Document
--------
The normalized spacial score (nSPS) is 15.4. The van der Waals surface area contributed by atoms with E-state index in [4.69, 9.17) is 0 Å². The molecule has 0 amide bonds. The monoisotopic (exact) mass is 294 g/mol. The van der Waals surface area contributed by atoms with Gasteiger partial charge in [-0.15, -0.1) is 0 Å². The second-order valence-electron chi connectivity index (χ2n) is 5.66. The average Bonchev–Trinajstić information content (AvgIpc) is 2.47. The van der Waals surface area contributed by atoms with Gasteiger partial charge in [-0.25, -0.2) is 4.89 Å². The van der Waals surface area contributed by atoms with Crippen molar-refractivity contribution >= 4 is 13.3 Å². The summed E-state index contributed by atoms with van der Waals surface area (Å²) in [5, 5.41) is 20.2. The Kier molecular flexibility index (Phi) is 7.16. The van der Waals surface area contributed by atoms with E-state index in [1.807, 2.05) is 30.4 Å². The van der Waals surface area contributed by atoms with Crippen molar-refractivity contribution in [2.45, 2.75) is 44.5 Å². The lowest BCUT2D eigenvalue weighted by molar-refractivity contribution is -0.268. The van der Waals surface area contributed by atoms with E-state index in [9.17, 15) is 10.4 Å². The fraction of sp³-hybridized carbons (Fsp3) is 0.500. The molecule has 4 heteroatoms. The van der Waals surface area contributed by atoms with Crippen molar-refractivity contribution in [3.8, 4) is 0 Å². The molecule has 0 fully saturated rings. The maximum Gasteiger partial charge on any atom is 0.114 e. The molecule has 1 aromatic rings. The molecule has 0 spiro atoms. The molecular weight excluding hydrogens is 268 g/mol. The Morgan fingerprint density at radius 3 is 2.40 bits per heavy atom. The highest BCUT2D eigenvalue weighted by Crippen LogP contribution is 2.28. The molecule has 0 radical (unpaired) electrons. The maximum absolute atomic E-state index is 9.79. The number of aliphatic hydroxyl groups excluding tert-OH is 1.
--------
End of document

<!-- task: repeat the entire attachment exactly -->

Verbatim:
The normalized spacial score (nSPS) is 15.4. The van der Waals surface area contributed by atoms with E-state index in [4.69, 9.17) is 0 Å². The molecule has 0 amide bonds. The monoisotopic (exact) mass is 294 g/mol. The van der Waals surface area contributed by atoms with Gasteiger partial charge in [-0.15, -0.1) is 0 Å². The second-order valence-electron chi connectivity index (χ2n) is 5.66. The average Bonchev–Trinajstić information content (AvgIpc) is 2.47. The van der Waals surface area contributed by atoms with Gasteiger partial charge in [-0.25, -0.2) is 4.89 Å². The van der Waals surface area contributed by atoms with Crippen molar-refractivity contribution >= 4 is 13.3 Å². The summed E-state index contributed by atoms with van der Waals surface area (Å²) in [5, 5.41) is 20.2. The Kier molecular flexibility index (Phi) is 7.16. The van der Waals surface area contributed by atoms with E-state index in [1.807, 2.05) is 30.4 Å². The van der Waals surface area contributed by atoms with Crippen molar-refractivity contribution in [2.45, 2.75) is 44.5 Å². The lowest BCUT2D eigenvalue weighted by molar-refractivity contribution is -0.268. The van der Waals surface area contributed by atoms with E-state index in [9.17, 15) is 10.4 Å². The fraction of sp³-hybridized carbons (Fsp3) is 0.500. The molecule has 4 heteroatoms. The van der Waals surface area contributed by atoms with Crippen molar-refractivity contribution in [3.8, 4) is 0 Å². The molecule has 0 fully saturated rings. The maximum Gasteiger partial charge on any atom is 0.114 e. The molecule has 1 aromatic rings. The molecule has 0 spiro atoms. The molecular weight excluding hydrogens is 268 g/mol. The Morgan fingerprint density at radius 3 is 2.40 bits per heavy atom. The highest BCUT2D eigenvalue weighted by Crippen LogP contribution is 2.28. The molecule has 0 radical (unpaired) electrons. The maximum absolute atomic E-state index is 9.79. The number of aliphatic hydroxyl groups excluding tert-OH is 1.